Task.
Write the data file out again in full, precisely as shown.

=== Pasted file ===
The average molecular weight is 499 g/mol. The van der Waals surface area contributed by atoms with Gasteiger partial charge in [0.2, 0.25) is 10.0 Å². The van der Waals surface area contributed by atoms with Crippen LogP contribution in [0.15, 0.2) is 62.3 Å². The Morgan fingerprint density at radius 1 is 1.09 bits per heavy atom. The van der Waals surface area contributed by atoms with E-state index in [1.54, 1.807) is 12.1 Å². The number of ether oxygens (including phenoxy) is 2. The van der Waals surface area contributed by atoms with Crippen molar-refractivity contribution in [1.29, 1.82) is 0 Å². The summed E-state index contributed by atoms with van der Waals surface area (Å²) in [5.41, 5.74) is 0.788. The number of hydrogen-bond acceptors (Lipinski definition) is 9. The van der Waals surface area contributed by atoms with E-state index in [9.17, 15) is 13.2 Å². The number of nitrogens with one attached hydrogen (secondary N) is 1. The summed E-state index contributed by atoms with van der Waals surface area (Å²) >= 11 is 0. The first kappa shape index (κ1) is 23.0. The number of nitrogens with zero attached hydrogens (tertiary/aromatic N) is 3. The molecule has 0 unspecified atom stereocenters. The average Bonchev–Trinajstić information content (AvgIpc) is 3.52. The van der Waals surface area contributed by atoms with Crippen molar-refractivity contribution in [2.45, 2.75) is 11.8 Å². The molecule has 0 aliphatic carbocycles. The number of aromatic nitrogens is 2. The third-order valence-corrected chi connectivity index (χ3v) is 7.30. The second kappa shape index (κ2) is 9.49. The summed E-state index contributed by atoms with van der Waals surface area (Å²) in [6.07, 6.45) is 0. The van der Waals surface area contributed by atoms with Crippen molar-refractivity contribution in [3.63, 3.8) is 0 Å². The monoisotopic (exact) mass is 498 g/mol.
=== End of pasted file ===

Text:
The average molecular weight is 499 g/mol. The van der Waals surface area contributed by atoms with Gasteiger partial charge in [0.2, 0.25) is 10.0 Å². The van der Waals surface area contributed by atoms with Crippen LogP contribution in [0.15, 0.2) is 62.3 Å². The Morgan fingerprint density at radius 1 is 1.09 bits per heavy atom. The van der Waals surface area contributed by atoms with E-state index in [1.54, 1.807) is 12.1 Å². The number of ether oxygens (including phenoxy) is 2. The van der Waals surface area contributed by atoms with Crippen molar-refractivity contribution in [1.29, 1.82) is 0 Å². The summed E-state index contributed by atoms with van der Waals surface area (Å²) in [5.41, 5.74) is 0.788. The number of hydrogen-bond acceptors (Lipinski definition) is 9. The van der Waals surface area contributed by atoms with E-state index in [9.17, 15) is 13.2 Å². The number of nitrogens with one attached hydrogen (secondary N) is 1. The summed E-state index contributed by atoms with van der Waals surface area (Å²) >= 11 is 0. The first kappa shape index (κ1) is 23.0. The number of nitrogens with zero attached hydrogens (tertiary/aromatic N) is 3. The molecule has 0 unspecified atom stereocenters. The average Bonchev–Trinajstić information content (AvgIpc) is 3.52. The van der Waals surface area contributed by atoms with Crippen molar-refractivity contribution in [2.45, 2.75) is 11.8 Å². The molecule has 0 aliphatic carbocycles. The number of aromatic nitrogens is 2. The third-order valence-corrected chi connectivity index (χ3v) is 7.30. The second kappa shape index (κ2) is 9.49. The summed E-state index contributed by atoms with van der Waals surface area (Å²) in [6.07, 6.45) is 0. The van der Waals surface area contributed by atoms with Crippen molar-refractivity contribution in [3.63, 3.8) is 0 Å². The monoisotopic (exact) mass is 498 g/mol.